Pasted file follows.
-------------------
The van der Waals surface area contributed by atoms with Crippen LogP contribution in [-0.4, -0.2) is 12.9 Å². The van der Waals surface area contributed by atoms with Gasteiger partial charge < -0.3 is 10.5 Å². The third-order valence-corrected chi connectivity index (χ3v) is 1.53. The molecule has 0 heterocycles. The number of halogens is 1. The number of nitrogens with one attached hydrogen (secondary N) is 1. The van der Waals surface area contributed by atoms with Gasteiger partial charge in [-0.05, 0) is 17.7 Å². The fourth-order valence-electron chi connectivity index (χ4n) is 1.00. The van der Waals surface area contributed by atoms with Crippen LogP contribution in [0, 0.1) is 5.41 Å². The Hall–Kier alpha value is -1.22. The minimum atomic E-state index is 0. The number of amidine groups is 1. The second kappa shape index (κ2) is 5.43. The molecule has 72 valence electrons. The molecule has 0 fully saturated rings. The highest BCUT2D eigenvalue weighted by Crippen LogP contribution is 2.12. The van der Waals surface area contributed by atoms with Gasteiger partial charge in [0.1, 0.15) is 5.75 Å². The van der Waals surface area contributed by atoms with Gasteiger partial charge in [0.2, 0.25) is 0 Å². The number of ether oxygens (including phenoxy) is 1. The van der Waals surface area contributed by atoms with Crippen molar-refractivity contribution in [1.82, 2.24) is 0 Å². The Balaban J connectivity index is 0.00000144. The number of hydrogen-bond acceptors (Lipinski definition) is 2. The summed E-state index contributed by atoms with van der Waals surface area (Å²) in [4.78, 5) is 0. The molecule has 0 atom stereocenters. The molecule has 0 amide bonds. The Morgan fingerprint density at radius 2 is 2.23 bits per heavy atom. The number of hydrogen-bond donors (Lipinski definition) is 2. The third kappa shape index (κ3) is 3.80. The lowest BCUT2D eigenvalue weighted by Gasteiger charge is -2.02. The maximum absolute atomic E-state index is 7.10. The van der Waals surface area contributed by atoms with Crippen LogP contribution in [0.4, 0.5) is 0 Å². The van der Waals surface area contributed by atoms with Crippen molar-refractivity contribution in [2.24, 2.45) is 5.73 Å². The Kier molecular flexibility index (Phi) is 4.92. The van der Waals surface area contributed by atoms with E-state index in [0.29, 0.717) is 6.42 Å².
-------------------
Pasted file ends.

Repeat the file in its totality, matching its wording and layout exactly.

The van der Waals surface area contributed by atoms with Crippen LogP contribution in [-0.4, -0.2) is 12.9 Å². The van der Waals surface area contributed by atoms with Gasteiger partial charge < -0.3 is 10.5 Å². The third-order valence-corrected chi connectivity index (χ3v) is 1.53. The molecule has 0 heterocycles. The number of halogens is 1. The number of nitrogens with one attached hydrogen (secondary N) is 1. The van der Waals surface area contributed by atoms with Gasteiger partial charge in [-0.05, 0) is 17.7 Å². The fourth-order valence-electron chi connectivity index (χ4n) is 1.00. The van der Waals surface area contributed by atoms with Crippen LogP contribution in [0, 0.1) is 5.41 Å². The Hall–Kier alpha value is -1.22. The minimum atomic E-state index is 0. The number of amidine groups is 1. The second kappa shape index (κ2) is 5.43. The molecule has 72 valence electrons. The molecule has 0 fully saturated rings. The highest BCUT2D eigenvalue weighted by Crippen LogP contribution is 2.12. The van der Waals surface area contributed by atoms with Gasteiger partial charge in [0.1, 0.15) is 5.75 Å². The van der Waals surface area contributed by atoms with Gasteiger partial charge in [0.2, 0.25) is 0 Å². The number of ether oxygens (including phenoxy) is 1. The van der Waals surface area contributed by atoms with Crippen molar-refractivity contribution in [1.82, 2.24) is 0 Å². The Balaban J connectivity index is 0.00000144. The number of hydrogen-bond acceptors (Lipinski definition) is 2. The summed E-state index contributed by atoms with van der Waals surface area (Å²) in [4.78, 5) is 0. The molecule has 0 atom stereocenters. The molecule has 0 amide bonds. The Morgan fingerprint density at radius 2 is 2.23 bits per heavy atom. The number of hydrogen-bond donors (Lipinski definition) is 2. The third kappa shape index (κ3) is 3.80. The lowest BCUT2D eigenvalue weighted by Gasteiger charge is -2.02. The maximum absolute atomic E-state index is 7.10. The van der Waals surface area contributed by atoms with Crippen LogP contribution in [0.4, 0.5) is 0 Å². The van der Waals surface area contributed by atoms with Crippen molar-refractivity contribution in [2.24, 2.45) is 5.73 Å². The Kier molecular flexibility index (Phi) is 4.92. The van der Waals surface area contributed by atoms with E-state index in [0.29, 0.717) is 6.42 Å².